Dr Jana Matthews | 5 minute read | To borrow or not to borrow
In this pandemic-affected business environment some companies are facing cashflow problems not experienced previously. Others might be short on cash due to rapid growth, as they take advantage of favourable conditions. One way or the other, if you’re in the position of needing more cash in your company, an option is to borrow via a bank loan.
If you’ve read and acted on the advice in my previous article Respond to your company’s warning light, then you will know whether and what month your expenses will be more than your income. And whether your cash flow problem is going to last for one month or for the foreseeable future. If you decide to borrow, you will need to take those financial statements (Profit & Loss, Balance Sheet and Cash Flow) with you when you visit with the banker to talk about your company and apply for the loan.
Business loan vs ‘overdraft’ vs credit card
The size and type of loan will depend on how much you need. Whether you need it immediately. Or if you need to have access to cash to cover a shortfall now and then. With a business loan you get the money immediately. It begins to accrue interest the moment it’s transferred to your company’s bank account.
But if you only need a loan to cover a cash shortfall in a month when customers pay late, or you have an exceptional expenditure, you may be better off with an “overdraft”. This is a line of credit to borrow from when you need the cash, then pay back in the months when you have extra cash. This will minimise any interest you will need to pay on the money borrowed. Different banks offer different features and benefits around these two types of loans, so do your research on what’s available.
Inexperienced CEOs may be tempted to borrow against their credit card. Although it’s quicker, easier and you don’t have to worry about being turned down (assuming you stay within your credit limit), I don’t advise doing that. The interest rate is about 20%, and you get charged from the moment you take the money out. It’s much better to go see a banker and develop a banking relationship.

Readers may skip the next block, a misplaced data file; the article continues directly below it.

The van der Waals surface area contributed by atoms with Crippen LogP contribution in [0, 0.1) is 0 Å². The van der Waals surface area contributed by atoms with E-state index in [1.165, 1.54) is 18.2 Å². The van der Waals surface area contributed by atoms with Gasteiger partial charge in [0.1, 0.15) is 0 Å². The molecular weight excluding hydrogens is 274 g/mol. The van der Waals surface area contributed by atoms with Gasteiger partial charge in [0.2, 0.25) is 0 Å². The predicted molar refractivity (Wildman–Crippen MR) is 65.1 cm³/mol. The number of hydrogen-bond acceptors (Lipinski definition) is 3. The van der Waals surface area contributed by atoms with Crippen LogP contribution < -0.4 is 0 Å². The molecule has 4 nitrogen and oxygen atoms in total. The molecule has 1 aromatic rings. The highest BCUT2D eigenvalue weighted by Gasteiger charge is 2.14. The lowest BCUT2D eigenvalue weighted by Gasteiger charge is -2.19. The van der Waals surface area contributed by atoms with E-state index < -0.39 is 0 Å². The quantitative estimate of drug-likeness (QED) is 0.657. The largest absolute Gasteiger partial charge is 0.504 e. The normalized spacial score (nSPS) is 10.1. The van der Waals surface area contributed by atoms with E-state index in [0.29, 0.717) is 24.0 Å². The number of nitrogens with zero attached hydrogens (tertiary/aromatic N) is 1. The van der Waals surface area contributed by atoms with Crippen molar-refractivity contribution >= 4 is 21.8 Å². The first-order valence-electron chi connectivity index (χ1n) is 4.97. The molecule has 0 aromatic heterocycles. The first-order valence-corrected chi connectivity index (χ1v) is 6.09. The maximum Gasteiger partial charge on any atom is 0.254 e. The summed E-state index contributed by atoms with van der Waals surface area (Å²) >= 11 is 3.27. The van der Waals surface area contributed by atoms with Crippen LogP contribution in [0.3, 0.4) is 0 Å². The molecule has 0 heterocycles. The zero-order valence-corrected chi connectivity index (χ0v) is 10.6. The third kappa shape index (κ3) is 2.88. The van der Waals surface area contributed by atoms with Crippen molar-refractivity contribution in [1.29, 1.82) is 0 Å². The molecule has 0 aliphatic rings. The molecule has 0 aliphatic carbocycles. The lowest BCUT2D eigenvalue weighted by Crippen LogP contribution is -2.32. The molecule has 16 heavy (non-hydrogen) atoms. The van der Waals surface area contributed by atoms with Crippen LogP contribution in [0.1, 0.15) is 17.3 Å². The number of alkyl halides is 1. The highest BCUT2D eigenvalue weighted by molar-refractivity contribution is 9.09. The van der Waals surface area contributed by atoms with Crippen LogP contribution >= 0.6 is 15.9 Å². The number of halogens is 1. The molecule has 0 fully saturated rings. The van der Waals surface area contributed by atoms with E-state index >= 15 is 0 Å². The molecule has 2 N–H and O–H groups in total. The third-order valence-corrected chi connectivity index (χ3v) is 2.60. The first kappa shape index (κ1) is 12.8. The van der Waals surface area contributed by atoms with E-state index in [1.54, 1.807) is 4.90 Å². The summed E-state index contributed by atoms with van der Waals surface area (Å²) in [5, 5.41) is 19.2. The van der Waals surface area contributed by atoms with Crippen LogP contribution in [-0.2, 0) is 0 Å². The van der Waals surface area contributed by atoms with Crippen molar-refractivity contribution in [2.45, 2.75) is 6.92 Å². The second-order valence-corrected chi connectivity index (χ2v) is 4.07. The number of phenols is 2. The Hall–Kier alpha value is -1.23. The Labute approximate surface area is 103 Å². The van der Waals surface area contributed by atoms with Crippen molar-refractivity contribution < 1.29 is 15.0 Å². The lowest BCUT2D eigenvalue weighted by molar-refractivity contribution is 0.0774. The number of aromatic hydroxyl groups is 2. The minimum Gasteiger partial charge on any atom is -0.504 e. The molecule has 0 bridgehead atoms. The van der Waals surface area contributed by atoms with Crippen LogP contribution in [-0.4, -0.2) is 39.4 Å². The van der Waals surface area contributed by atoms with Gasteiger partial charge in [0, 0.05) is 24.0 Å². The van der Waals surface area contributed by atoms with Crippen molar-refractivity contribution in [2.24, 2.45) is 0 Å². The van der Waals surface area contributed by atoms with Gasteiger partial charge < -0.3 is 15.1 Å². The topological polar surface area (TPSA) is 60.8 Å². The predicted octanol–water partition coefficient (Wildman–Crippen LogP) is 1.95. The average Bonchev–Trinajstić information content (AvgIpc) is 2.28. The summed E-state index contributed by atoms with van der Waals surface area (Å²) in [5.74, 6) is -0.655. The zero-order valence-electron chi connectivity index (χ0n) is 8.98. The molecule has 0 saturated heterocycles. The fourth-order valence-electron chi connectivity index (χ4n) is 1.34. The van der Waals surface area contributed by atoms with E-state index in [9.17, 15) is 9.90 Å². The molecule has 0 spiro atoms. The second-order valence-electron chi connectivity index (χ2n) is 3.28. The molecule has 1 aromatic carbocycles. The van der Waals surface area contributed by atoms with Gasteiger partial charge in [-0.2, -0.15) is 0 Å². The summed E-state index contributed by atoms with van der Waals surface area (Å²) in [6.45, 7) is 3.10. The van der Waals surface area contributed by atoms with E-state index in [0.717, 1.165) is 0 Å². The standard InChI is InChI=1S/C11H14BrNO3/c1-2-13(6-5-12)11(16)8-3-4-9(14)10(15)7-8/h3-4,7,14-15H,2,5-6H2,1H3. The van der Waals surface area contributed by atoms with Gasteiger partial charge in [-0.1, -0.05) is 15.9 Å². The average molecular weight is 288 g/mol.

What determines whether you are eligible?
Bankers look at 4 C’s to determine eligibility for a loan. Before you apply, run your company through the 4 C‘s and look at your company through the eyes of your banker. Don’t be discouraged – very few companies ever score a perfect 10 on every element, and especially now when many companies’ capacity to pay their bills has been severely impaired.
Character to borrow – What is the character of the business (and the owners)?
How big is the business? How long has it been operating? When did it become a customer of the bank? Where is it located? How many employees does it have? How is it structured? Does it have lawsuits, liens, or negative media? What are customers saying about it? What’s its credit history and has it paid its bills on time? Is the CEO or owner(s) willing to share information about the business? Has the CEO or owner(s) ever filed bankruptcy or gone into liquidation? All this information provides the banker with insights into the “character” and “trustworthiness” of the business owner.